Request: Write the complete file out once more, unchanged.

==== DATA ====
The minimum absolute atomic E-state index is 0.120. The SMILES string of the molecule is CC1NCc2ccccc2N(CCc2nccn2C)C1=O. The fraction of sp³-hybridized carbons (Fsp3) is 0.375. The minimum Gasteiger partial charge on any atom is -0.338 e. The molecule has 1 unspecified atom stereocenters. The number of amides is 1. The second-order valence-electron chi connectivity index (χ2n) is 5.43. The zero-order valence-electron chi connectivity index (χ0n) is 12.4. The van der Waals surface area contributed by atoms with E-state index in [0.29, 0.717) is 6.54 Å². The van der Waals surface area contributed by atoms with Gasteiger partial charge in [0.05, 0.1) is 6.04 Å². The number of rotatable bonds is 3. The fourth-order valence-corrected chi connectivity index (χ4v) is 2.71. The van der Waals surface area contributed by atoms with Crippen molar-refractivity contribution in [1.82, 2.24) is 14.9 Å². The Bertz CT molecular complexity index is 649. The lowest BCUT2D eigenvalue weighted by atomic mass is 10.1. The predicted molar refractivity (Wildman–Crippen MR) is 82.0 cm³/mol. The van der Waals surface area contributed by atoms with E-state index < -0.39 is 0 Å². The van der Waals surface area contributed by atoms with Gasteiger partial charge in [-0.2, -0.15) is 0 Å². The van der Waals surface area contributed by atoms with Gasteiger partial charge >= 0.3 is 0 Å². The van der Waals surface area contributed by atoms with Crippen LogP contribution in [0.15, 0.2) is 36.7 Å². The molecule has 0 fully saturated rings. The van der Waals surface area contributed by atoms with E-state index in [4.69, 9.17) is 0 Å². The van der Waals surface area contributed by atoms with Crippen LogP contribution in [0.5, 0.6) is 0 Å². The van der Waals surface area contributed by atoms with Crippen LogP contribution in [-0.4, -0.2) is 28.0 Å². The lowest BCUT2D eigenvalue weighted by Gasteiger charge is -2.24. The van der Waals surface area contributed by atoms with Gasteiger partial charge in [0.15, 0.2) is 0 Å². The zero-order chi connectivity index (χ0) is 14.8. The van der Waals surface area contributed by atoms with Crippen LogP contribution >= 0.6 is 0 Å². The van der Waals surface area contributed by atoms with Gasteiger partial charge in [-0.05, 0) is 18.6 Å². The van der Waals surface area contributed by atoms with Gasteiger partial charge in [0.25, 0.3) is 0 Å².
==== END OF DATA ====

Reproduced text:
The minimum absolute atomic E-state index is 0.120. The SMILES string of the molecule is CC1NCc2ccccc2N(CCc2nccn2C)C1=O. The fraction of sp³-hybridized carbons (Fsp3) is 0.375. The minimum Gasteiger partial charge on any atom is -0.338 e. The molecule has 1 unspecified atom stereocenters. The number of amides is 1. The second-order valence-electron chi connectivity index (χ2n) is 5.43. The zero-order valence-electron chi connectivity index (χ0n) is 12.4. The van der Waals surface area contributed by atoms with E-state index in [0.29, 0.717) is 6.54 Å². The van der Waals surface area contributed by atoms with Gasteiger partial charge in [0.05, 0.1) is 6.04 Å². The number of rotatable bonds is 3. The fourth-order valence-corrected chi connectivity index (χ4v) is 2.71. The van der Waals surface area contributed by atoms with Crippen molar-refractivity contribution in [1.82, 2.24) is 14.9 Å². The Bertz CT molecular complexity index is 649. The lowest BCUT2D eigenvalue weighted by atomic mass is 10.1. The predicted molar refractivity (Wildman–Crippen MR) is 82.0 cm³/mol. The van der Waals surface area contributed by atoms with E-state index < -0.39 is 0 Å². The van der Waals surface area contributed by atoms with Gasteiger partial charge in [-0.2, -0.15) is 0 Å². The van der Waals surface area contributed by atoms with Gasteiger partial charge >= 0.3 is 0 Å². The van der Waals surface area contributed by atoms with Crippen LogP contribution in [0.15, 0.2) is 36.7 Å². The molecule has 0 fully saturated rings. The van der Waals surface area contributed by atoms with E-state index in [4.69, 9.17) is 0 Å². The van der Waals surface area contributed by atoms with Crippen LogP contribution in [0.5, 0.6) is 0 Å². The van der Waals surface area contributed by atoms with Crippen LogP contribution in [-0.4, -0.2) is 28.0 Å². The lowest BCUT2D eigenvalue weighted by Gasteiger charge is -2.24. The van der Waals surface area contributed by atoms with Gasteiger partial charge in [0.15, 0.2) is 0 Å². The zero-order chi connectivity index (χ0) is 14.8. The van der Waals surface area contributed by atoms with Crippen LogP contribution >= 0.6 is 0 Å². The van der Waals surface area contributed by atoms with Gasteiger partial charge in [-0.05, 0) is 18.6 Å². The van der Waals surface area contributed by atoms with Gasteiger partial charge in [0.25, 0.3) is 0 Å².